What is it I do again???????????

  1. I watched an episode of Scrubs, and it was quite upsetting. In it the Intern makes the nurse feel lowly for being a nurse and even raves at her "I will be the doctor and you just be the nurse" and throughout she was portrayed as just standing around waiting for an order, and attempting to repeatedly prove her intelligence. One bizzare comment that was a little disturbing, the doctor asks the nurse if she had learned of photography in college and she responds by telling her sob story about not going to college. So where her degree came from is anybody's guess.
    I think messages like these only perpetuate the public's misconception of what it is a nurse is and does exactly. So tell me, what do we do, what sets us apart from the MD, what constitutes a nurse?
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  2. 30 Comments

  3. by   Sleepyeyes
    Hmmmm....
    You might say that the doctor treats the disease, and the nurse treats the patient.

    The MD assesses, diagnoses and orders meds & follow-up treatment slanted from a "hard-science" point of view. That is, if "Pill A reaches a certain level in the blood for a certain number of days, it will effect absence of disease." Bravo; his job is done.


    But the nurse's job is to respond appropriately to changes in patient condition. The nurse may intervene directly and implement nursing orders as necessary. Or, if appropriate, the nurse may respond to the change in patient condition by calling the doctor for medications that refine and individualize treatment of a disease.

    Nurses respond holistically, intervening with social, spiritual, or psychological support, in addition to "hard" science. Nursing goals promote patient health and well-being, and are not limited to simply eliminating a disease.

    Because we respond on a very practical level with hands-on care, as well as the intellectual & experiential tasks of assessment and intervention, this gives the public the mistaken notion that "anyone can do this job."

    Perpetuating that myth is the standard of confidentiality and nurses' nonconfrontational-enabling type personalities, and it's easy to see why the public perception has yet to be corrected.

    Naturally, the doctor needs good diagnostic skills, but in order for the nurse to respond appropriately, so does the nurse.
    That's what makes us professionals, not service workers.

    So whaddya think? agree or no?
  4. by   Brownms46
    ROCK ON Sleepyeyes! You just ROCK ON!
  5. by   ceecel.dee
    Agree...."it's easy to see why the public perception has yet to be corrected".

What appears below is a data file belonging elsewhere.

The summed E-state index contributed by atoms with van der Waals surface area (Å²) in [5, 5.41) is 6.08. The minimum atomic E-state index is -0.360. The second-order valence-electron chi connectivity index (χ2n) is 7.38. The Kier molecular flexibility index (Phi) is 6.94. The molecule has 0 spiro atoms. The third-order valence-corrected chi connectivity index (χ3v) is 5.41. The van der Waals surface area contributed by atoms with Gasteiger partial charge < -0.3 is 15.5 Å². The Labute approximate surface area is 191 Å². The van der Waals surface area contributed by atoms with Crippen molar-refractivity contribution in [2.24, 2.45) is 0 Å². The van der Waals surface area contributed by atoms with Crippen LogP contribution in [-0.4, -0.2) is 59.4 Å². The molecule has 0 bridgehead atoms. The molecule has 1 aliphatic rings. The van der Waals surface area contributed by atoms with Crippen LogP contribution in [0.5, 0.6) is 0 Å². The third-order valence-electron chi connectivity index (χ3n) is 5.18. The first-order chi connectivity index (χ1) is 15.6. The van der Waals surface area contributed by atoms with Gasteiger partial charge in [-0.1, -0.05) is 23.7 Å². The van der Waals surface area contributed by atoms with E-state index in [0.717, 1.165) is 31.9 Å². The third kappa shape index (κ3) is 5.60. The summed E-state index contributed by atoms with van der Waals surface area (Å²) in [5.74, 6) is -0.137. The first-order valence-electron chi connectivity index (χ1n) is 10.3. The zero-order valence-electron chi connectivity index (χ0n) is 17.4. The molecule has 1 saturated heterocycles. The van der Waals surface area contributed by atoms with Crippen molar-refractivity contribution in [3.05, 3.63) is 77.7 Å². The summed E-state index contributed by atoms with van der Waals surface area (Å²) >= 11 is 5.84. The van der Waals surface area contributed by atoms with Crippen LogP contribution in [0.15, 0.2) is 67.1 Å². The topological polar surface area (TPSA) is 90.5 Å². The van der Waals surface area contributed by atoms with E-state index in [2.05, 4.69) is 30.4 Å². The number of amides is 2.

6. by   NRSKarenRN
    Great answer Sleepyeyes!



    You definately ROCK!
  7. by   shay
    Oy...I wondered how that show portrayed nurses. Welp, never watched it yet, and guess I never will. Geez........I'm so sick of being portrayed as a bedpan warmer.

    "Oh YES Doctor!! (bats eyelashes)...you're so brilliant, doctor!! I'm just a stupid lil' nurse, doctor!!!"

    GAG.
  8. by   dianah
    Wow, Sleepyeyes, great dissections and definitions!!!! -- D
  9. by   JBudd
    Sometimes I get called Doctor (gee, am I too authoritative?),
    I look 'em in the eye and say "I'm your nurse, and proud of it"
  10. by   biscuit_007
    Well, I was berated by an intern at one time and my answer was probably a little rude and definatly not politically correct. It went something like, " yes i am JUST a nurse But you are an intern and that makes you a turd! Not yet God and just barely a doctor.
  11. by   shay
  12. by   Peeps Mcarthur
    Some of the situations on that show makes it seem as if the writers have actualy worked in a hospital.

    I was so shocked at the ignorance of that characters portrayal. You would think that ANYBODY would know that a nurse starting their career nowadays has to get a college education to keep up with all the docs medication errors!:chuckle
  13. by   Furball
    While I was flippin' around last night trying to find something decent to watch, I caught a few seconds of SCRUBS. It showed a nurse yanking some piece of equipment out of the young doc's hands saying in an irritated tone "stop playing with this, it's NOT a toy!" That's when he responded "you just be the nurse ok?" Something like that. I DID laugh because it seemed to portray the doc as getting uppity (insecure?) because the nurse seemed smarter.

    Like I said...just flippin around so I didn't see the whole thing. I have trigger fingers...
  14. by   Figaro's Mom
    Originally posted by JBudd
    Sometimes I get called Doctor (gee, am I too authoritative?)

    Nah, just means you're confident in how you do your job and in what you know, and it shows

    Hey, where in New Mexico are you?

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